In the middle of a record-breaking cold winter, thousands of flowers were in bloom at the Philadelphia Flower Show.
The show, which ran from March 3 to March 11, was a week-long exploration of the theme “Wonders of Water” through floral arrangement and landscape design.
The Philadelphia Horticultural Society (PHS) has run the show annually since 1829 and, according to Kevin Feeley, the Communications Manager with the PHS, “now it’s really turned into this multi-sensory experience… it’s almost like the Disney World of flower shows.”
In addition to having a rich history, the Philadelphia Flower Show is the largest indoor flower show in the country and one of the largest in the world.
“We [had] 52 exhibitors this year that [took] the theme, which is Wonders of Water, and interpret[ed] it in some absolutely incredible ways,” Feeley said.
The entrance garden, a massive rainforest, featured many flowers that were shipped from Florida due to the challenges of replicating a jungle climate in Philadelphia. Other art installations included a 3D display meant to mimic watercolors and a boat overrun with plants to represent the “unexpected beauty which can grow out of environmental crises.”
Accordant with the theme, the PHS used the show to address the importance of water both locally and around the world.
“Wonders of Water [is] a really great opportunity to focus on protection and conservation of freshwater [not only] in our region, but really everywhere,” said Feeley. “Visitors can leave the show with some ideas of how to conserve water in their own backyards, in their neighborhoods and in their communities.”
One exhibit run by the PHS was “Windows on the Watershed,” which focused on the impact of the Delaware River Watershed and the Water Summit, in which experts discussed conservation of water.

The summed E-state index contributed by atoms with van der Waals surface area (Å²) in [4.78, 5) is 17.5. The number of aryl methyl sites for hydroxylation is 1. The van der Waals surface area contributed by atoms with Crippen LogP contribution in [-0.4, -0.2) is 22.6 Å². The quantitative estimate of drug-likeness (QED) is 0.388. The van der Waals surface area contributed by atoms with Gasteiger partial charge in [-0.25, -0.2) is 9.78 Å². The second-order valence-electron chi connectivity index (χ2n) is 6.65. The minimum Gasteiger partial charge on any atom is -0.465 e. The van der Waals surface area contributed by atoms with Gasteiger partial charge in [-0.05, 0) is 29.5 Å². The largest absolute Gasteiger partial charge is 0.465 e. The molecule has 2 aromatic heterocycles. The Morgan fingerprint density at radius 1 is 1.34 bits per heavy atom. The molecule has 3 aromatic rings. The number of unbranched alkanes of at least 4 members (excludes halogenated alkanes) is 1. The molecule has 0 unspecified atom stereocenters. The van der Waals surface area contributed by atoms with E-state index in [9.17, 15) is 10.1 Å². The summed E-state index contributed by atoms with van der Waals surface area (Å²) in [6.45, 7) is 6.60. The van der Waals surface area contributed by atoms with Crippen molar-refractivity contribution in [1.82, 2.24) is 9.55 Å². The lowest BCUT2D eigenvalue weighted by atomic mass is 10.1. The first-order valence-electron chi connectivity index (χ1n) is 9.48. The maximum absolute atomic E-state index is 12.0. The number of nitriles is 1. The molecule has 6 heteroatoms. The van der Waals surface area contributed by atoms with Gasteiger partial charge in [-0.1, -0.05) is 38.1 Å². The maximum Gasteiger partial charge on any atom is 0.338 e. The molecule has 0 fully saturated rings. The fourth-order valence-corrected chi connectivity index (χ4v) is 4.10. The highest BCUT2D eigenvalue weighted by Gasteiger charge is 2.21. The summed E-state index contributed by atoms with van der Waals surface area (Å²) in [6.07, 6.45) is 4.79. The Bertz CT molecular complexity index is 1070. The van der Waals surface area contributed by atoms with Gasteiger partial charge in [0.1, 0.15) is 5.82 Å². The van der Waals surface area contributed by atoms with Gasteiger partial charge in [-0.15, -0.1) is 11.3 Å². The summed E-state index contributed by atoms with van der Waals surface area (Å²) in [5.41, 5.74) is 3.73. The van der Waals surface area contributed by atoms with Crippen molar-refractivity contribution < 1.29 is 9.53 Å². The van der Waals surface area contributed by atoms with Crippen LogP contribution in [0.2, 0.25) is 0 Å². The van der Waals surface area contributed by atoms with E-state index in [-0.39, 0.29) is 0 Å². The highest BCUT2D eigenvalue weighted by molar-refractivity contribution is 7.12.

Many other exhibits also incorporated the show’s message of water conservation and protection. The American Institute of Floral Designers created the exhibit “The World’s Drinking Water,” which was meant to bring awareness to places around the world that lack clean water. The exhibit showcased large floral designs that brought attention to the scarcity of safe water in places such as Africa, Mexico, Pakistan, Papua New Guinea, India and Flint, MI.
Additionally, the W.B. Saul High School of Agricultural Sciences created a “sustainability” exhibit, which “depict[ed] an urban residence with a landscape that [was] beautiful as well as sustainable.” The exhibit contained solar panels and recycled materials, and it reused rainwater to irrigate plants.
In addition to bringing attention to the importance of water, the PHS uses the flower show to raise money for year-long community programs.
“Some of [the PHS] programs provide seeds and plants for community gardens, and those community gardens then provide food for shelters and neighborhood kitchens,” Feeley said. “We have programs that plant trees throughout the city and the region [as well as] programs that really engage students and other individuals with opportunities to learn how to garden…in their own backyards.”
The Philadelphia Horticultural Society will be holding next year’s flower show with the theme “Flower Power,” from March 2 to March 10.